One year I was given the Arnold Palmer Pro Shot Golf game and, as golf courses tend to close during the hours of darkness, at night I’d set this up;  utilising the six available clubs, two bunkers and four out-of-bounds fences, I’d try and complete eighteen holes.

My golfing ability, due to playing too much Pro Shot Golf, never improved, so I’d never win the Morden Pitch ‘n’ Putt Open let alone the US one.

I never completed eighteen holes as invariably I’d get my finger stuck in the levering device which enabled mini-Arnold Palmer to swing.  I would then walk the walk of shame into my parents’ lounge, implement still attached to my finger, and ask for some butter to remove it.  As I walked back to my bedroom, I’d hear them talk:

“All he does at night is play with himself.”

“He’ll probably go blind.”

As I walked back, I thought: ‘I’ve got my finger stuck, it’s not taken my bloody eye out!’

Off topic

In my final year at my Balham primary school, apart from the playtime bell ringing, the favourite part of my time there was when the teacher announced: ‘It’s time to work on your topic’.

A ‘topic’ was a project which lasted several terms and had nothing to do with hazelnut-covered chocolate.

In 1967 there were thirty of us in the class (I was one of the few not called ‘Susan’) and our topic was to write about a county.  There had been thirty-six English counties, so the chances of getting Rutland (and consequently no work) was high.

I got Middlesex.  I wanted Kent as I was, even as a ten-year-old, a massive fan of the County Cricket Club and obsessive about cricket generally – which became horribly obvious as my topic progressed.

Two years earlier Middlesex had officially stopped being a county.  Surely better than getting Rutland?  No, new county boundaries meant for nothing in SW17 (not part of Westmoreland).

I could have written about Harrow School; Chiswick House or the 15th Century font in West Drayton; I chose solely to write about Middlesex cricket.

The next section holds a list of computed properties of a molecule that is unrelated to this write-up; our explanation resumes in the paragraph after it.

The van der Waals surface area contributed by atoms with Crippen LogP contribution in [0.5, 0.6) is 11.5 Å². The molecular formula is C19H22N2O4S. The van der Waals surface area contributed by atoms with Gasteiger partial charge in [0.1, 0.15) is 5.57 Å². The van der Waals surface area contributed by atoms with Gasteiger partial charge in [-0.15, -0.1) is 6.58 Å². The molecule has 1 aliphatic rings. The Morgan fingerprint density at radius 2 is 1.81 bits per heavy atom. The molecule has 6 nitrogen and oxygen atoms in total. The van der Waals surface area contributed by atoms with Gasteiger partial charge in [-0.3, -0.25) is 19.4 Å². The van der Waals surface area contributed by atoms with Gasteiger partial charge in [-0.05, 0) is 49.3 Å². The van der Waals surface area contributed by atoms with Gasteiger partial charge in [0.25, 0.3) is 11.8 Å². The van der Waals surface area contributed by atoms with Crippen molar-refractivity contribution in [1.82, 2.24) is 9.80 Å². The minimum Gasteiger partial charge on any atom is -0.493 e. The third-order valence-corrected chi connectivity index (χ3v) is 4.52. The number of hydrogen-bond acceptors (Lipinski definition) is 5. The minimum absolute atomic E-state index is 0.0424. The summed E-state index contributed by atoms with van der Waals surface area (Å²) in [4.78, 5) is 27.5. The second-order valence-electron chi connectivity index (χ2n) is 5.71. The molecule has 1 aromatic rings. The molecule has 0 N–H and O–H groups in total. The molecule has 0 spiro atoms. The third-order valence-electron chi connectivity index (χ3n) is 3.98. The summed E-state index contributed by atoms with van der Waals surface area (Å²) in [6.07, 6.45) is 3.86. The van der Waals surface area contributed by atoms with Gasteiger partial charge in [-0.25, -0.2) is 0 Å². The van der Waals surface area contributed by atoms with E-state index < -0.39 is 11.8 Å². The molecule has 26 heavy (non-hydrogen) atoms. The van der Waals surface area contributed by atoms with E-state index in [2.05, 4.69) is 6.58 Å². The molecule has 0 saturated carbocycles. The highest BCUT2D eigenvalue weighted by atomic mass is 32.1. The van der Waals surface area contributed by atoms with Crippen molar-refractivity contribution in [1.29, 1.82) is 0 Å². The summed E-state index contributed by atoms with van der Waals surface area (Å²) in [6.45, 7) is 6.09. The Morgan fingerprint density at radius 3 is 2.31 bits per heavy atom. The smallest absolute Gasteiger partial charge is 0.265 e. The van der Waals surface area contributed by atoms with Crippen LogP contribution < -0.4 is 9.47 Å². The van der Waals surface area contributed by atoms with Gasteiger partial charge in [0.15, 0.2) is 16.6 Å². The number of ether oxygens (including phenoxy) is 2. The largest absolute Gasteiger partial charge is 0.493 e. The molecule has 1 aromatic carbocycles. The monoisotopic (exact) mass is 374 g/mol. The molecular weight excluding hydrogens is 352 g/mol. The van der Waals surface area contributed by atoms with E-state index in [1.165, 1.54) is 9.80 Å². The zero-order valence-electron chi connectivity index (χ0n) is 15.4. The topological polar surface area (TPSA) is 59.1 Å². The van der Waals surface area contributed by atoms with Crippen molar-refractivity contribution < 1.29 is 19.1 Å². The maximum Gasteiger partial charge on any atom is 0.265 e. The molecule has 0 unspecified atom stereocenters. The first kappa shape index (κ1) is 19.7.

My topic could have included facts about Hampton Court and its inhabitants and history; I chose to write about the inhabitants of Lord’s (not even in Middlesex).

Leading up to my Eleven-plus, rather than plumping for Thomas Cromwell, I wrote (at length) about Fred Titmus.  I even referred to the English Test cricketer probably being a better offspinner than Katherine of Aragon.  

So, not so much divorced; beheaded; died; divorced; beheaded; survived, more stumped; run out; caught; stumped; run out; hit the ball twice.

Lava and lime

In the 60s you didn’t have to go to the edge of Mount Vesuvius to see lava, if you’d saved up enough Green Shield stamps you could get some in a lamp; if you had faulty wiring, there was that ever-present danger the eruption of AD79 would be re-enacted in your flat.

But, if globules resembling something out of the Quatermass Experiment wasn’t for you, then a fibre-optic lamp was the thing to adorn your bedroom in the (in my case) highly unlikely event that a girl might visit. 

In the 70s, in my Balham flat, I would turn my light on in the hope that it would act as a homing device to any unsuspecting girl in our flats (preferably one who liked cricket, Thunderbirds and Sven Hassel novels).

However, the only danger (there was no danger of anyone visiting) was that the fibre-optic lamp, though wonderfully pretty when lit up, would moult more than the hairiest German Shepherd dog. 

This was not advertised on the packaging and you only found out – given the room was in virtual darkness – when you trod on one. Think pieces of Lego, only with a skin-piercing syringe attached. 

I was clearly never going to make it as a Hippie, my mother had installed fire alarms in my room, so joss sticks were out of the question and the only flares I’d see would be my mother firing one out of our flat window signalling my dad had gone to work.

Milking it

avacado milk

And now there is avocado milk to go with the trillions of other dairy products you can get.
Growing up in the sixties we had three types: red, silver and, if you’d come into a few bob, gold-top; avocado was the colour of your bathroom.
Can you imagine the chaos in the sixties at school milk time with thirty different alternatives? Hancock advocated, during the Blood Donor episode, to: “Drinka Pinta Milka day” – poor spelling, but strong message. Mrs Thatcher clearly not a Hancock fan.
My first departure from straight milk was when my mum once bought a tin of Nesquik. It did involve a lot of stirring; if you drank a lot of it, one arm would become much larger than the other.
Such was the desire to have a more varied dairy diet, I once asked for the popular sixties dessert: Raspberry Ripple. At the time it was quite expensive, and we didn’t have much money, so my mum created it serving a block of vanilla ice cream you’d normally have in a wafer, covered with Ribena.
And I wondered why she never made it as a Michelin Star chef?
Humphrey is currently in HMP Wandsworth serving time for armed robbery.